We had the good fortune of connecting with Cortney Herron and we’ve shared our conversation below.
Hi Cortney, how do you think about risk?
Risk-taking is one of those concepts I never fully understood until later in life. When you hear the word risk, it can be scary, and as a (now) proud introvert, that was always my association with it. But I’ve grown to realize and experience that taking risks actually isn’t that scary. The key here is that you have to break down risks into small, digestible chunks, to not feel overwhelmed. Because at the end of the day, risks are just small decisions, and we make small decisions every day. When I began to see risks as decisions, it was that much easier to make smarter moves in my life and career. Sharing my art on social media was a risk and I was completely terrified at first. But that risk (or decision) landed me collaborations, partnerships, and even my very first gallery opening. Who knew that one small decision could lead to so much? I’ve gotten to the point now that I enjoy taking risks and saying yes to opportunities that used to scare me. Risk-taking is what it means to really live a full life.
Can you open up a bit about your work and career? We’re big fans and we’d love for our community to learn more about your work.
I am an artist and an Aquarius in every sense of those words. I live for creativity and I’m always evolving. Naturally, my art does the same. The only problem for quite a while was that I felt stuck in a 9-5 job that prevented me from living the kind of life I really wanted. And I’m not talking about money. I’m talking about happiness. I worked for a company for nearly seven years and I thought I was happy, but I knew something was missing. It was art. Art and creativity is where I shine and dealing with the stress of a job where I felt stuck was no good for my soul. So when I realized enough was enough, I bet on myself. I spent all of my nights and weekends working on my craft. And later I ended up leaving that job and getting into a different line of work in the personal development industry. I realized that my art and personal development really went hand in hand. The art that I was creating skewed towards being true to yourself and authentic – something I couldn’t see at my previous job. But working in the personal development industry with art still as my side hustle has become a beautiful marriage. So it was taking the risk and betting on myself and my happiness that has guided me to a fulfilling life. For so long I thought there was no way out, but I had to take a risk, and I bet on myself. My recent art deals with portraits of black women showing strong emotion, something I had to work through for so long. But it’s interesting because as I started to get happier, so did my art. My art is getting better every day and I love the person I’ve become because I actually feel like myself. I want people to know that even the shyest, most introverted person can stand up to fear and overcome it.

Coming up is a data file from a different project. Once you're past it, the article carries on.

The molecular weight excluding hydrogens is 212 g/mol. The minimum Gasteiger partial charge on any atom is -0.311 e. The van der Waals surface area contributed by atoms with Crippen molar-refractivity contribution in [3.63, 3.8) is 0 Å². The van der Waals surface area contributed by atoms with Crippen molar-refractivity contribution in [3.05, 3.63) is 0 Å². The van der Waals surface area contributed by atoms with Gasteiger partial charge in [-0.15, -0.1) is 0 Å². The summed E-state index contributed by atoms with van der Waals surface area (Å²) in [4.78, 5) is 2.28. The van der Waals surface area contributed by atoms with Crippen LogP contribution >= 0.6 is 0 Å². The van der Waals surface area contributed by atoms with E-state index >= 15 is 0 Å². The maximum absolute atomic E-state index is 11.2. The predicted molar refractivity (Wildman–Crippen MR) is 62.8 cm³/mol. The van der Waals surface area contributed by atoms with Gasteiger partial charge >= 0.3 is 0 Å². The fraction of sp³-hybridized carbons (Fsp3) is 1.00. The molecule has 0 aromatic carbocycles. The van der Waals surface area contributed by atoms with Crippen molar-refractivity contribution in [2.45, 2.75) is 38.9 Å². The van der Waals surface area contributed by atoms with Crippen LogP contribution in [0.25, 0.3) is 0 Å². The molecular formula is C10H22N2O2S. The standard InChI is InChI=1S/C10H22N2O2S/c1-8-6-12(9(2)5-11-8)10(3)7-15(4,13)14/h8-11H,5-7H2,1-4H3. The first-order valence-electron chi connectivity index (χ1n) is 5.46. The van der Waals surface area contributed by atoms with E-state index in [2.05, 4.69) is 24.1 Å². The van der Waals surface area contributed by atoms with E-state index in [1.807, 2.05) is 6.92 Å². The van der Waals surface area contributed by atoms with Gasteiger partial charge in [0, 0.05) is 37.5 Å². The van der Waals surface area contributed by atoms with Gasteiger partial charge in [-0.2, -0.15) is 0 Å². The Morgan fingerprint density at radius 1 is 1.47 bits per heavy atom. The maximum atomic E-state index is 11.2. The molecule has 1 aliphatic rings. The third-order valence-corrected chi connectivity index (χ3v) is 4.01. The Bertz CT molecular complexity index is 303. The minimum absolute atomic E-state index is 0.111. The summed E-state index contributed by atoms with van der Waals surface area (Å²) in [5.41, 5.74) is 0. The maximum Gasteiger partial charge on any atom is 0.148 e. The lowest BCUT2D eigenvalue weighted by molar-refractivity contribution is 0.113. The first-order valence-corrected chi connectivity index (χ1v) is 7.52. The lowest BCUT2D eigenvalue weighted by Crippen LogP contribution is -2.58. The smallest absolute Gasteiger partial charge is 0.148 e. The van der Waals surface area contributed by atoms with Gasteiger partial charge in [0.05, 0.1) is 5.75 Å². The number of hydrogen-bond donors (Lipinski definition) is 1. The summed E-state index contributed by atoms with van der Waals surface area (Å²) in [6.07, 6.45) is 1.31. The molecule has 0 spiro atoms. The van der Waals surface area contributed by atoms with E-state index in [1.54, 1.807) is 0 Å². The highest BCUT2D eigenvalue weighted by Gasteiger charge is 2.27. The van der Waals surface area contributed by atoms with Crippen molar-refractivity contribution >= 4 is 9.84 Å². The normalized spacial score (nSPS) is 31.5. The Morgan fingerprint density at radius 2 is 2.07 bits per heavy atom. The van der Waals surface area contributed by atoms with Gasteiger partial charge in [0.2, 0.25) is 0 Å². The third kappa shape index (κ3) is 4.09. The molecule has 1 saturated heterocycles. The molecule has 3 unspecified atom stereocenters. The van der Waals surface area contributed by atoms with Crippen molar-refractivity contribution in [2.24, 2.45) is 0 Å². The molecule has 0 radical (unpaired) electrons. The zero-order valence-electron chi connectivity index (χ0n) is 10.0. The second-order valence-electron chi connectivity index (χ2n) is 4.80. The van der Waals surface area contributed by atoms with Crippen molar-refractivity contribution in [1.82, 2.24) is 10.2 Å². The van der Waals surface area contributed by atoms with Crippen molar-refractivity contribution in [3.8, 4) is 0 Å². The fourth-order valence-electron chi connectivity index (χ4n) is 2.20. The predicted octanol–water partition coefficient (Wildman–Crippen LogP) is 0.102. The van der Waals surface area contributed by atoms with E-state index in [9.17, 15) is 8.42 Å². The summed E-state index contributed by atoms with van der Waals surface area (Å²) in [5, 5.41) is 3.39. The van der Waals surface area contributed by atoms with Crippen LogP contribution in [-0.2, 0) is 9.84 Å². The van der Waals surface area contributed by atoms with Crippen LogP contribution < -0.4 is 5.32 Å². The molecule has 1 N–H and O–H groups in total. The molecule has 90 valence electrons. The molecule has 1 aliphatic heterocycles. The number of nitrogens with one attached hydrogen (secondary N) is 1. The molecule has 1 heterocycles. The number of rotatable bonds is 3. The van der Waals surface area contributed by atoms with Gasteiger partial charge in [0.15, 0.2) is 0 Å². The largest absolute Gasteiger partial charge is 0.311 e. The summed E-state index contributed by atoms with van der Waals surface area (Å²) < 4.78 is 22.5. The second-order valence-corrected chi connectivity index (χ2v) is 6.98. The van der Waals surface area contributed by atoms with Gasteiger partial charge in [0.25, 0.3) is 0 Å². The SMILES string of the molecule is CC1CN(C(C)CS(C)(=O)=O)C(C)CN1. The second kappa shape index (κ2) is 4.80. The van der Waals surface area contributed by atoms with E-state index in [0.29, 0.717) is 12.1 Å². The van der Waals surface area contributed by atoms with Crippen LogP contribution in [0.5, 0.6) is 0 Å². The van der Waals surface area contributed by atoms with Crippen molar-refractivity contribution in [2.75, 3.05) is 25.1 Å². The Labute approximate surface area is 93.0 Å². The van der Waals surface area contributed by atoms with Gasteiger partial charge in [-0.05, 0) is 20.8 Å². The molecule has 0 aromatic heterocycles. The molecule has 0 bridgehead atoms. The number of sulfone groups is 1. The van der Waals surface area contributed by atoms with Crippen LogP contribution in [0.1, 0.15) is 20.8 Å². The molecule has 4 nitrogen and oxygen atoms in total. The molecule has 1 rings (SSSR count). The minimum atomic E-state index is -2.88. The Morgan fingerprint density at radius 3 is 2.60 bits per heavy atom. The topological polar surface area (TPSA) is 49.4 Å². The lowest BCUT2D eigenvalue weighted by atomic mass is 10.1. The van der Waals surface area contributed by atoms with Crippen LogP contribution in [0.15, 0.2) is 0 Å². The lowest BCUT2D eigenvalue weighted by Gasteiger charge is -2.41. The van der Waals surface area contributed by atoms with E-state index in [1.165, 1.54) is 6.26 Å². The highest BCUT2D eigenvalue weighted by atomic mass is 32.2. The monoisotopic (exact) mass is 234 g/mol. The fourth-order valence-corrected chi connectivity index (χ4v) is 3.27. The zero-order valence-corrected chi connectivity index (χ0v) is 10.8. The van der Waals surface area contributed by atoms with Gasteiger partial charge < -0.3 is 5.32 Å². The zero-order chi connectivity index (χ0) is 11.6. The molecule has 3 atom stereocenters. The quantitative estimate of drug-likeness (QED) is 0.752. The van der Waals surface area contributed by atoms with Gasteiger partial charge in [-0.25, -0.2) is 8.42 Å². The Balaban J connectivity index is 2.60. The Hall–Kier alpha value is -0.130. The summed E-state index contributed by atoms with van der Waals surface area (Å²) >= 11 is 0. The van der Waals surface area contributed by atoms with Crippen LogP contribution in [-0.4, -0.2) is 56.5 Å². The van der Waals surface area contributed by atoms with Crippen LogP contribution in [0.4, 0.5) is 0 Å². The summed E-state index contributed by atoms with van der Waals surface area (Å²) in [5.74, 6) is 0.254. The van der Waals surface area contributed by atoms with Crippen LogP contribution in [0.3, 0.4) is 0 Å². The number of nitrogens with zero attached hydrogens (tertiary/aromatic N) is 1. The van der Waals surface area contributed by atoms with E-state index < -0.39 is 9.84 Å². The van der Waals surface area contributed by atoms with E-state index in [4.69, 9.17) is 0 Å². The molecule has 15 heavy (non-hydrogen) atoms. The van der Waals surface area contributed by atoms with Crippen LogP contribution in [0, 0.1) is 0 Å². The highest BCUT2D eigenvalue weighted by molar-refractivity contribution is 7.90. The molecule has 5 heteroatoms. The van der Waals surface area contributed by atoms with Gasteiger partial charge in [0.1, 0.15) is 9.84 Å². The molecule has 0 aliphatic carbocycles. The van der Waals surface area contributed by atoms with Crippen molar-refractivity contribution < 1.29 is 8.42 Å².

Any great local spots you’d like to shoutout?
I live in Marina Del Rey, very close to Venice, California, walking distance actually. I’m so grateful to be able to walk to the beach every day so, that’s the first place we’d go! We’d take a walk up to Venice along Washington Blvd. and grab a coffee of course and sit on the beach and listen to the waves. This is my zen. And for a late lunch, we’d stop by The Pier House and chow down on some yummy appetizers and a margarita! Most of the bars and restaurants along Washington Blvd. either have outdoor seating or giant windows so you can actually people watch – that’s what I love about it. And for a late bite, we’d hit up Charcoal, another awesome restaurant in Venice with the most delicious menu. It’s dark, moody, and the perfect place to end the night.
Shoutout is all about shouting out others who you feel deserve additional recognition and exposure. Who would you like to shoutout?
The Riveter. The Riveter is a co-working space built by women but for everyone. This is where I was given the opportunity to display my art for the first time in recent years. Someone from their team found my art on Instagram and reached out to see if I would want to be featured as their first resident artist for their brand new co-working space in Los Angeles. Saying yes to this opportunity was a risk and I’m so happy I said yes. I was so nervous and terrified to have my art on display and pretty much be the center of attention – again, proud introvert – but it turned out to be one of the best decisions I’ve ever made. Having my artwork on display helped me to peel back a layer I was trying to protect. I feel like I am living a life that feels so much more true to who I really am and I have The Riveter to thank for that.